Cad File Transfers
Digital File Request
NZACS members are increasingly being asked to provide ‘digital’ or ‘CAD’ files from clients and/ or contractors at the end of projects or even during the project construction period. Increasingly, electronic files are the norm at every phase of the construction period, so it is important you understand the risks associated with providing digital (and editable) information which, once it has left your keyboard, is outside your control.
Types Of Files:
Currently (2018) there appear to be 3 main types of digital files most commonly ‘requested’ during or at the conclusion of a construction contract. It is important to know which type of file you are issuing (or has been requested) and for what purpose. Very crudely, these most common digital files are as follows:
Industry Foundation Classes file
IFC is a data model that is used to describe building data and geometry across building disciplines and across phases of the building life cycle. You can use IFC models to share data regardless of what software application they use to get their job done. IFC models contain a structures combination of geometric and non-geometric data. This data can be displayed, analyzed and modified in different ways in multiple software applications. An IFC file is an export from a BIM tool that is intended to be imported into another BIM tool, either for design coordination, phase handover or for similar data exchanges that require interoperability. In design the main use are 3D design visualization and clash detection.
A DWG is a binary file format used for containing 2D design data, originally developed by AutoCAD via AutoDesk. DWG files are basically CAD (Computer Aided Design) drawings consisting of vectors (linework) and meta-data written with binary coding. The DWG format is probably the most widely used format for CAD drawings, it shares the 2-dimensional properties of the design file with any application that supports .dwg file format. Unlike IFC it’s not used as a 3D reference document, instead its used for more simple tasks, such as tracing/ overlaying data against another consultant’s work or merging multiple 2D documents together into one document.
The Portable Document Format (PDF) is a file format developed in the 1990s to present documents, including text formatting and images, in a manner independent of application software, hardware, and operating systems. In real terms this form of file transfer allows CAD files to be easily transferred without being able to be edited. Basically, PDF has become the default format for ‘issuing’ electronic drawings and documents and is the most common form of file transfer today. Note, however, some PDF files can be editable, if allowed. Note also there are applications which can ‘convert’ PDF files into editable CAD files but the resultant 2-D ‘data’ is very limited due to the loss of all background supporting layers, objects etc.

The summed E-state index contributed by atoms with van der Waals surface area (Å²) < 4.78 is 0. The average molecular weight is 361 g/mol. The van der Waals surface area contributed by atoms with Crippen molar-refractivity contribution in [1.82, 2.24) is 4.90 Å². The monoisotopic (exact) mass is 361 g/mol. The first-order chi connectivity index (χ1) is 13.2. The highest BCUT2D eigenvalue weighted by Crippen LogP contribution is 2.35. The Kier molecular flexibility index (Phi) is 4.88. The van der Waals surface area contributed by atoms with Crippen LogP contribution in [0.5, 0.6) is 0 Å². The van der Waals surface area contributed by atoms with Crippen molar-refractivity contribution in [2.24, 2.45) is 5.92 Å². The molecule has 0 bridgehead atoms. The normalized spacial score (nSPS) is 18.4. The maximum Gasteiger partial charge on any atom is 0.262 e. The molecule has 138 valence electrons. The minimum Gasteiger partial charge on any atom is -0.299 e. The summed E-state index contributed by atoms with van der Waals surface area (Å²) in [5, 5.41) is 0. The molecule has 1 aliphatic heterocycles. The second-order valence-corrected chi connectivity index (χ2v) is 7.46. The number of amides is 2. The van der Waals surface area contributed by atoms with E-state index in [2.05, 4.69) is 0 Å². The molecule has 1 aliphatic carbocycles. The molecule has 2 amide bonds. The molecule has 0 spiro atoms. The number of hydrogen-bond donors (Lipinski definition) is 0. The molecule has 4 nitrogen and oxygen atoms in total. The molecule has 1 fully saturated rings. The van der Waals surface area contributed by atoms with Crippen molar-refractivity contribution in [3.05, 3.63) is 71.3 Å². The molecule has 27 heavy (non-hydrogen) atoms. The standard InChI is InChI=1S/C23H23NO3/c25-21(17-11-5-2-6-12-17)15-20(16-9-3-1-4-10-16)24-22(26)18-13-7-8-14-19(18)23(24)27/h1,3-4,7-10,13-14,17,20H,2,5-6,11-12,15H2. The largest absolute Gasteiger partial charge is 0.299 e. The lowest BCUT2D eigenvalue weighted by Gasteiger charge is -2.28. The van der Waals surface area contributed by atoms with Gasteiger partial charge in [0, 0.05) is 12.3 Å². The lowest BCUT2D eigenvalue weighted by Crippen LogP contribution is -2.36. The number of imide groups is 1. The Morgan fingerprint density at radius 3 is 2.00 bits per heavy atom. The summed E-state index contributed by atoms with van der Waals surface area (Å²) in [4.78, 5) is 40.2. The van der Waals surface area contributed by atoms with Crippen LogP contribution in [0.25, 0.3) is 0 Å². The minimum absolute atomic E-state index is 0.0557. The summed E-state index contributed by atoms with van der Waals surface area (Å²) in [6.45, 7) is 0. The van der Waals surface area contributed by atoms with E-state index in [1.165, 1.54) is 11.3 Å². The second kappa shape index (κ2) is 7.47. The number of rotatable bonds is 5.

Which One To Issue:
NZACS member must understand at the beginning of the contract what type of digital file they are being asked to provide at what stage and for what purpose. No disclaimer is bullet-proof, but it would be prudent to take sensible measures to ensure any digital file transfer is completed without unduly putting the member at risk should an issue arise in the future. Below is what NZACS would consider prudent when issuing digital files to clients and/ or contractors.
Disclaimer And Digital Files:
If a member provides a CAD file(s) we would advise taking the following steps when issuing editable CAD (.DWG or similar) files:
- Files are DWG 2-D files stripped of all layer names/ combinations/ attachments/ links or embedded elements. IFC files are NOT to be issued.
- All identifying logos/ title blocks/ names etc are removed.
- All dimensions and notes are removed.
- All bespoke 3-D elements, objects and/ or details are removed, exploded or attached. All links are removed.
- The client counter-signs a disclaimer which may look something like this (subject to a proper legal review): At your request, and subject to your signing and returning this transfer agreement, we are providing you with editable .DWG files (CAD files) prepared in accordance with the terms of our conditions of engagement (“T&C”) with you for this project. They may be “work in progress” and/or subject to matters beyond our control and you must satisfy yourself that they are suitable for your purposes. We reserve the right to remove data not required by the T&C. You must not use or permit others to use the data for purposes beyond the scope of work relevant to our T&C without our express written permission (not to be unreasonably with-held). Subject to the T&C, you agree to defend, indemnify, and hold us harmless for damages and costs arising out of the modification distribution reproduction or use of these files, and you must maintain confidentiality and legal privilege where that is relevant. Any unauthorized modification or reuse of the files shall be at your sole risk, and you agree to defend, indemnify, and hold us harmless for all claims, injuries, damages, losses, expenses and legal fees arising out of the unauthorized modification or use of these CAD files. Finally, all files are confidential and may be legally privileged. If you are not the intended recipient of the CAD files, any disclosure, reproduction, copying, distribution or other dissemination or use of these CAD files is strictly prohibited. If you have received these files in error, please notify the sender immediately and delete the CAD files. Please countersign this statement and return
NZIA Practice Note PN 6.102 provides some good guidance on how to draft a covering letter.
NSW ARB Information Sheet ‘Access to Electronic Files’ dated May 2015 also provides good advice.